10-Year Yields & Cyclicals, Worst Case US InflationBy admin_45 in Blog
Two Data Items today:
#1: 10-year Treasury yields, which have started to show signs of life again. After going from 0.9 percent at the start of 2021 to 1.75 pct at the end of March, they pulled all the way back to 1.17 pct at the start of this month. At today’s close yields sit at 1.35 pct, very near their August highs (1.37 pct), and look to have some momentum going into Jackson Hole on Friday.
Now is a good time, therefore, to pull up what we like to call “the most important chart for 10-year Treasuries”, aka yields over the last decade. As the image below shows, 1.5 percent is a critical level. Prior to the Pandemic Recession, whenever yields reached 1.5 pct they rose. After 2020 when yields breached 1.5 percent, they quickly fell. Granted, the latter experience only has one observation, but it does line up exactly with the old support line for yields. It’s the classic “support becomes resistance” idea popular in technical trading circles.
More important to how US stocks trade is the following chart: 10-year Treasury note yields minus 3-month bill yields. This is the data the NY Fed uses in its popular Recession Probabilities indicator. When the 10-year/3-month spread goes negative, recession looms. When it is increasing in value, recession is less likely. For a brute-force tool, it is remarkably prescient, as the chart below from 1982 – present shows.
We’ve highlighted the March 2021 reading on the far right because it coincides with peak investor enthusiasm regarding post-pandemic economic reopening. The Russell 2000 topped out in March. Most of the YTD returns in US large cap Financials and Industrials occurred between year-end 2020 and March as well. The same goes for oil prices and large cap Energy stocks. The spread’s decline since then didn’t ring any recessionary alarm bells for all the obvious reasons, but it did cool the “reopening trade” so much in evidence during Q1.
Takeaway: while we’re certainly not in the “taper tantrum” camp (reduced Fed bond buying will have a significant effect on 10-year yields), it is reasonable to think 1.5 percent will once again be a floor for yields once tapering is announced. We’re not that far away right now. In that event – which is our base case – cyclical stocks should outperform, as they did in Q1. We continue to like (in order): Energy, Financials, and Industrials.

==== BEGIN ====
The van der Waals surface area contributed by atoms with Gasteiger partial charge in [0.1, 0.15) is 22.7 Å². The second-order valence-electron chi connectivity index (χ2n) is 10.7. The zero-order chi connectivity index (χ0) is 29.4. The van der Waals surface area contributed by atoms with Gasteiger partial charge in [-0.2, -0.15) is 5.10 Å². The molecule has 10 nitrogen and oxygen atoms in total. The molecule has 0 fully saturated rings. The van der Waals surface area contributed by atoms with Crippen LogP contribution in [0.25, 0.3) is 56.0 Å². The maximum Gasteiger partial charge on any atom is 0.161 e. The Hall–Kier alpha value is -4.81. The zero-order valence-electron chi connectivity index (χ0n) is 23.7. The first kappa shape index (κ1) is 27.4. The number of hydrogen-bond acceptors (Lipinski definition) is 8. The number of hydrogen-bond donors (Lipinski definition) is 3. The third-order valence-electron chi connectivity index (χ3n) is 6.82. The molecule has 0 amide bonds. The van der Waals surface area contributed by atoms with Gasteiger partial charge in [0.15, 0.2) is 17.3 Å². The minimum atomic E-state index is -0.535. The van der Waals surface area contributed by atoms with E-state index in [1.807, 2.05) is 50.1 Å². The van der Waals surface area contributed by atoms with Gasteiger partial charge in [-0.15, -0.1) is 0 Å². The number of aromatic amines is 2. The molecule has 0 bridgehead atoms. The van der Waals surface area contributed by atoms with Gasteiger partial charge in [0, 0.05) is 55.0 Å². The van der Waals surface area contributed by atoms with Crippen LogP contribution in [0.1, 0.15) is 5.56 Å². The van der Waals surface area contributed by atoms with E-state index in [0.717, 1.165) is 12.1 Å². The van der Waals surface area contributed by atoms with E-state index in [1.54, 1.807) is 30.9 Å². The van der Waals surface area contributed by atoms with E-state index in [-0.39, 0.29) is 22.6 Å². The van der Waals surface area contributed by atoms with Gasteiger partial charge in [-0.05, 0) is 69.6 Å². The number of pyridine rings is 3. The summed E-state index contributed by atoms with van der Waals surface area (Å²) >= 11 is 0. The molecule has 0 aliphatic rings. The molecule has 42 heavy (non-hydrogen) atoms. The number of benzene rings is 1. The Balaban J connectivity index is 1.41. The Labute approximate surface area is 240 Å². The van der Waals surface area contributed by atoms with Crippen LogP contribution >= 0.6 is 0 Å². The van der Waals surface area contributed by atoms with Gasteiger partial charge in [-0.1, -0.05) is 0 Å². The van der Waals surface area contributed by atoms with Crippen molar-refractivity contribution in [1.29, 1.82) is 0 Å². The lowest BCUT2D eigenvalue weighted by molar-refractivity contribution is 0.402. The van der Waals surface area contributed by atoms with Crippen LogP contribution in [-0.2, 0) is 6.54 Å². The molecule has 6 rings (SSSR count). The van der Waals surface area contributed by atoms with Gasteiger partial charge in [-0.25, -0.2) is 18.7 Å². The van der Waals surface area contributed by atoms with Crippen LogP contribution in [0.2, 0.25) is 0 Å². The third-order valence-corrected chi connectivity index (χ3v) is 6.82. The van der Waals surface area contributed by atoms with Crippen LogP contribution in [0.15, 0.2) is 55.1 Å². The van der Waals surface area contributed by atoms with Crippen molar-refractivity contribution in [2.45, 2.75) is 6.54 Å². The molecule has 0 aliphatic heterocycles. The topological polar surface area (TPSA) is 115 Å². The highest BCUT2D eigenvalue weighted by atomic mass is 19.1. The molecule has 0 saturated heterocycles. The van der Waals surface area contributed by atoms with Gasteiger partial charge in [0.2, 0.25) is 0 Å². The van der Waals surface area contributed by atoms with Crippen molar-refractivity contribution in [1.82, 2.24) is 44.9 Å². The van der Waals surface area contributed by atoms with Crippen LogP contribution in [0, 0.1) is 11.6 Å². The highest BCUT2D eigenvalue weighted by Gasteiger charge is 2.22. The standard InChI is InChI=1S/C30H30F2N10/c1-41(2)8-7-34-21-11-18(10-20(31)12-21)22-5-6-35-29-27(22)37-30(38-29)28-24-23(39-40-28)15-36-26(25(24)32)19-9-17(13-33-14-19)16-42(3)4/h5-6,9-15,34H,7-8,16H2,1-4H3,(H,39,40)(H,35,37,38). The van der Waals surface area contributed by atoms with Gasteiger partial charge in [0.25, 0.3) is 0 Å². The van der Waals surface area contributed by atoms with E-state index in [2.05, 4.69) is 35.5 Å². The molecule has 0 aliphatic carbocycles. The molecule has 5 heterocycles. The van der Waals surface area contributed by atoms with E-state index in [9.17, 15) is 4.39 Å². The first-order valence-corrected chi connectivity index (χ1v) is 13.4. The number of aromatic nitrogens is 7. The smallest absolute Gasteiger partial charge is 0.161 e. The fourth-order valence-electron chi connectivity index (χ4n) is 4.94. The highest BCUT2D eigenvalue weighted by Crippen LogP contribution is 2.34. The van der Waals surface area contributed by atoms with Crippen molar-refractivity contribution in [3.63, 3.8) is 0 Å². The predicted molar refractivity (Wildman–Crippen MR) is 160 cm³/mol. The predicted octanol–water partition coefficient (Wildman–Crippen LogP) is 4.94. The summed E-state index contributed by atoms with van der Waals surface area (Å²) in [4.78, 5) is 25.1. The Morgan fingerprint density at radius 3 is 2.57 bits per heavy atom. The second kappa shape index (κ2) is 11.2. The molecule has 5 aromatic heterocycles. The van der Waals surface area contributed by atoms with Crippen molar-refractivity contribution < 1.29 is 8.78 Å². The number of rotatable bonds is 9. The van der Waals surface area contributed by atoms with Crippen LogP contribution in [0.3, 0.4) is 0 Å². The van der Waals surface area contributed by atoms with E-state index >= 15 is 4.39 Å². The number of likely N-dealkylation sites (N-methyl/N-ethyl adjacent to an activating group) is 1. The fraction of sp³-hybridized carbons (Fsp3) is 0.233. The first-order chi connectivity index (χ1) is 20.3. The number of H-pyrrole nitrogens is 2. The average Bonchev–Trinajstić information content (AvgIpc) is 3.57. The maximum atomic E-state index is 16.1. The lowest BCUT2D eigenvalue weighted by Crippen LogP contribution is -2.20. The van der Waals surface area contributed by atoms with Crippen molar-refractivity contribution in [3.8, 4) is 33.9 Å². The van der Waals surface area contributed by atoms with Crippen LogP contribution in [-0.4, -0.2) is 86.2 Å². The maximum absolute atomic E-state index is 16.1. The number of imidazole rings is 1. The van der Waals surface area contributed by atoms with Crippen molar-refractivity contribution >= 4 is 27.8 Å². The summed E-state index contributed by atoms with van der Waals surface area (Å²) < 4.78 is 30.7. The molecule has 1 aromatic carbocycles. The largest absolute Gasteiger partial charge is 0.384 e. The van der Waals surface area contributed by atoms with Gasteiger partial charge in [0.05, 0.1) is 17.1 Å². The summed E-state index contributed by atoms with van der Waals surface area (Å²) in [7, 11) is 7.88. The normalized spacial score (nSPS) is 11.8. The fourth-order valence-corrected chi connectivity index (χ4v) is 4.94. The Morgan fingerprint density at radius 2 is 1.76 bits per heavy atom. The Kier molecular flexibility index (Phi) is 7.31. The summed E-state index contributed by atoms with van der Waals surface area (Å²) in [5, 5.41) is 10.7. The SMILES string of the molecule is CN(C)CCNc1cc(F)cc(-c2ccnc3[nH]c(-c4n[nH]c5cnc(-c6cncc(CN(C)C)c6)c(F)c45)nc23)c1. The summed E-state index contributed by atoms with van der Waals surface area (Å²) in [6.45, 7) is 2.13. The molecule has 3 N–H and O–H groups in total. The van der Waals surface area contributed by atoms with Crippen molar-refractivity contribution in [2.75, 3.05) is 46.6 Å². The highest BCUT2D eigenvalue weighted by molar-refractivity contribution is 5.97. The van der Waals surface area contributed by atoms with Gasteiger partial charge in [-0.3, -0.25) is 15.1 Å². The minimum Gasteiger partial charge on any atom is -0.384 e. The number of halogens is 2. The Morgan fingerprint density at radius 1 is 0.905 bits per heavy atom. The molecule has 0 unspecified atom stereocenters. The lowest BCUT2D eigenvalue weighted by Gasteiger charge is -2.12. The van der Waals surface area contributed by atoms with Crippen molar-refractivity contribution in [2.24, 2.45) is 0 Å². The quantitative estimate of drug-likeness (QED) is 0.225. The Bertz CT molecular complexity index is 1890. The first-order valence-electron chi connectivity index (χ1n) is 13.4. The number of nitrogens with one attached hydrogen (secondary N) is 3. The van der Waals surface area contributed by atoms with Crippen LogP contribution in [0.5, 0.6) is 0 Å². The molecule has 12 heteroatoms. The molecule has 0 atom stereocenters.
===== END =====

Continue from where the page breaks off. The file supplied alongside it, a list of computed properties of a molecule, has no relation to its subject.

#2: How bad can US CPI inflation get in 2022? To consider that question, we did something like the “value at risk” calculation used by portfolio managers, which looks back across the last 100 days (or thereabouts) and takes the most adverse price for everything in the portfolio. Apply all those prices to the current pad, and you have a theoretical “worst case scenario” for the portfolio.
Since inflation ebbs and flows across the business cycle, we looked back 10 years and identified pre-pandemic “peak inflation” for every important segment of the US Consumer Price Index. Here are those categories, their current CPI weightings, their peak 2010s cycle year-on-year inflation readings, and when those occurred:
- Food (13.9 pct of CPI): +4.5 pct (September 2011)
- Energy (7.2 pct): +19.0 pct (July 2011)
- Commodities less food and energy commodities (20.7 pct): 2.2 pct (November 2011)
Note: this includes items like apparel, new and used vehicles, alcohol, and tobacco.
- Shelter (32.6 pct): 3.6 pct (December 2016)
- Medical Care Services (7.1 pct): 5.1 pct (August 2016)
- Transportation Services (5.3 pct): 4.5 pct (February 2018)
The result of this “worst case scenario”, based on the highest readings for annual inflation across every major CPI category at any point from mid-2011 to 2020, is 4.2 percent headline inflation. This, we would note, is still less than July 2021’s 5.3 percent CPI reading. Put another way, if the proverbial sun, moon, and stars align for all these segments, it still doesn’t reach current levels since these are so deeply affected by easy comps to last year.
Takeaway: while 4 percent US inflation in 2022 would certainly be a shock, this analysis shows it would require simultaneous price increases across a wide array of categories that do not typically peak at the same point in the cycle. As such, this scenario seems very unlikely. Now, if we get an oil shock, all bets are off – history is very clear on that point. But that’s also the reason we always say to at least equal-weight Energy stocks; this group is the only effective hedge if oil prices suddenly spike.